The second part, “A Legacy of Survival”, begins with an examination of marital commitments, marriage and widow state in Xe’caj (capítulo 4). Like some others, Green believes that the introduction of capitalism has weakened the economic man-woman complementarity,10 but she also documents the economic position of widows who suffer, apart from the loss of family members, the loss of homes, fields and personal belongings. In a small section, she details the attempts of various organizations to provide economic assistance and social support to these women. She shows that, although these projects and organizations occasionally managed to change the economic circumstances of the widows, they often helped Mayan women to reflect on their own identity in a broader context, more historical and cultural.
The last three chapters deal with several aspects of the widows’ adaptation to the new family, community and political realities with which they have to live. Chapter 5 reports the psychological and physical consequences of loss and suffering; it is less detailed than Zur’s treatment of the same issue, partly because Green never fully approaches the local belief systems before, during and after the years of more intensified violence. Chapter 6 considers the action of weaving as a means of expression of Mayan feminine identity, apart from being a way of making a living, encouraged by small non-governmental organizations and a few local cooperatives.
Chapter 7 deals with the influence of Evangelical protestant sects, with five or six of them competing every night for more followers in Xe’caj and the nearby communities. This is one of the best two chapters of the book and in it the author proves that conversion and affiliation are two different phenomena, and she describes the reasons why Guatemalan Indians, especially women, find these sects so attractive. She argues that although there is a connection between the repressive elite of Guatemala and the foreign fundamentalist missionaries, particularly encouraged by General Efraín Ríos Montt (former dictator and the actual power behind the election of the new Guatemalan president –right-wing populist-, Alfonso Portillo Cabrera), other factors explain the conversion more satisfactorily. From economic reasons (at the top of which there is the desire to avoid the obligations of brotherhoods), to the possibility of collectively expressing emotions in a healthy way (eg. depoliticized), but at the same time in a community and spiritual way, the widows find access to the possibility of healing from their wounds whereas the fundamentalist rejection to alcohol helps them to deal with specific problems of their life. Green sees the protestant sects more as religions that offer survival messages and relief from suffering than as religions of repression or as economic opportunities.11 She considers them a way to deal with the evident division of the community, documented both by Green and Zur, sequel of the violence of the seventies and eighties. The main topic of Green’s last chapter evidences the survival strategies of the widows. At the same time, this chapter restates that the recent civil war, in spite of being much more horrid, takes place over a violent historic past with which the Mayan communities have had to deal for a long time.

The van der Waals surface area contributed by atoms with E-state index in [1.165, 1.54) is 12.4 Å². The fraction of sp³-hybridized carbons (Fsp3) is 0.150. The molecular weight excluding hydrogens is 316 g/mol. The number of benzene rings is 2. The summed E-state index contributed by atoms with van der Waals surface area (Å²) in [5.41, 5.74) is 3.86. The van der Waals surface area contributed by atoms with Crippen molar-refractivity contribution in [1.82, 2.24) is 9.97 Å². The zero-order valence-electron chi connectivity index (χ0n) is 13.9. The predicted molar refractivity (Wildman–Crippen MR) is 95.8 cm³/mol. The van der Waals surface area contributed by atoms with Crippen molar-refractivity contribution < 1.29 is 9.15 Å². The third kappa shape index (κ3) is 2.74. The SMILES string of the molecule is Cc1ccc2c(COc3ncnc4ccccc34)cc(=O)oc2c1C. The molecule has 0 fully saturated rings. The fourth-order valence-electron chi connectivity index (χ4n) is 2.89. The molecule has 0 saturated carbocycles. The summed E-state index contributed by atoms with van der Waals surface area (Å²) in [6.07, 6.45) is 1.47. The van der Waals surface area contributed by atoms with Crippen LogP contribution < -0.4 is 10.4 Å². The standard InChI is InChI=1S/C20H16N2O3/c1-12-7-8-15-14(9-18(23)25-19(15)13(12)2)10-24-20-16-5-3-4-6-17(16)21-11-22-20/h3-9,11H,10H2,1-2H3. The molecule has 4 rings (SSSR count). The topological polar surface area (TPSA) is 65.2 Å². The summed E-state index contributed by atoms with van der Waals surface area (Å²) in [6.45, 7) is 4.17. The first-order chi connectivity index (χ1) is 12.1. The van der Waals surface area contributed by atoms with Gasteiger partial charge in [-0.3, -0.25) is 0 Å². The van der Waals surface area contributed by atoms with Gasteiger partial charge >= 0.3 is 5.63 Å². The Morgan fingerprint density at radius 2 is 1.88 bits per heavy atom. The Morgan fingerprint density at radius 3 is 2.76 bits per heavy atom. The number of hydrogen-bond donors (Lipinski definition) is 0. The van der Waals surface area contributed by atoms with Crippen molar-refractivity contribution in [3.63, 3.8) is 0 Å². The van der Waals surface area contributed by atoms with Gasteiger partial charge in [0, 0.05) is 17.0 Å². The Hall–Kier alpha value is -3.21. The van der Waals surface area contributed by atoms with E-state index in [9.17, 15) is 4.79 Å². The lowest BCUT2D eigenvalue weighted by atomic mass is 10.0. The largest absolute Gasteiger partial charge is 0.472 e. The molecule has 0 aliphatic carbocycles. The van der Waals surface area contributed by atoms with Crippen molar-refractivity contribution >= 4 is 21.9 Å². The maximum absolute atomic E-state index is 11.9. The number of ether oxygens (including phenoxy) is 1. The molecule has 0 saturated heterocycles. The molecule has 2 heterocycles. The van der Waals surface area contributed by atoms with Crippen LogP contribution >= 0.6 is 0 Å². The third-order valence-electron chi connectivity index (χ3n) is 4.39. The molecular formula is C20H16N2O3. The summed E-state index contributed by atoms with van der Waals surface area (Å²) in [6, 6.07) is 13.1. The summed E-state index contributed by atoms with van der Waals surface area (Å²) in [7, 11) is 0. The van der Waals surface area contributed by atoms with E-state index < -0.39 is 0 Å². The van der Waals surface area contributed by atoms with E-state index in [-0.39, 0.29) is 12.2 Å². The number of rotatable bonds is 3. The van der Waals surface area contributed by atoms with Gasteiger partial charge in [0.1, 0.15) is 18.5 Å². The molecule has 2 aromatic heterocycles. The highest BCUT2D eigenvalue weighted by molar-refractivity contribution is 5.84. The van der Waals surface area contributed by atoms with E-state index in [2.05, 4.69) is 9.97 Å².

Diane M. Nelson’s book, A Finger in the Wound, focuses on Guatemala’s present and deals with the Mayan’s attempt to create a strong presence in the fragmented political environment of postwar Guatemala. The author displays an astonishing order of rhetoric and theoretical readings, but even if the book is very informative, it leaves the reader disturbed due to its self-centered tone.
Nelson starts by explaining the use of the metaphor of the wounded body as a symbol of the troublesome nature of Guatemala’s nationalism. It offers ethnography of a growing movement of Indigenous rights mainly concentrated in 1992, year of the quincentennial. Nelson’s methods to study this diverse and diffuse movement are based on the years she lived in Guatemala and on the time she spent working with Guatemalan refugees in Chiapas, serving as an interpreter to Rigoberta Menchú during three meetings of international Indigenous issues and organizing support for Mayan activists in the United States. Alternating between the concepts of the wounds of individual bodies and tose of the political body of Guatemala, her chapters are also based in the concept of fluidarity. She uses this term to note the ambiguity, contradictions and constant change that characterizes the political and cultural atmosphere in Guatemala, as well as its rejection to binary categories. After an introductory chapter that briefly deals with the history and cultural panorama of Guatemala, the second chapter titled “Gringa Positioning, Vulnerable Bodies, and Fluidarity: A Partial Relation” –which gives us a hint on the way she titles the chapters-, goes through a description of her experiences and those of others, as gringas in Guatemala. It uses the beating suffered by an American tourist in an Indigenous village of the Altiplano as the lens through which she describes her own experiences, and she concludes that the American -anthropologists, activists and others from the left wing- must abandon all remaining hopes of a trouble-free solidarity with the Indigenous groups, among which the American fantasize of finding only heroines, never villains.12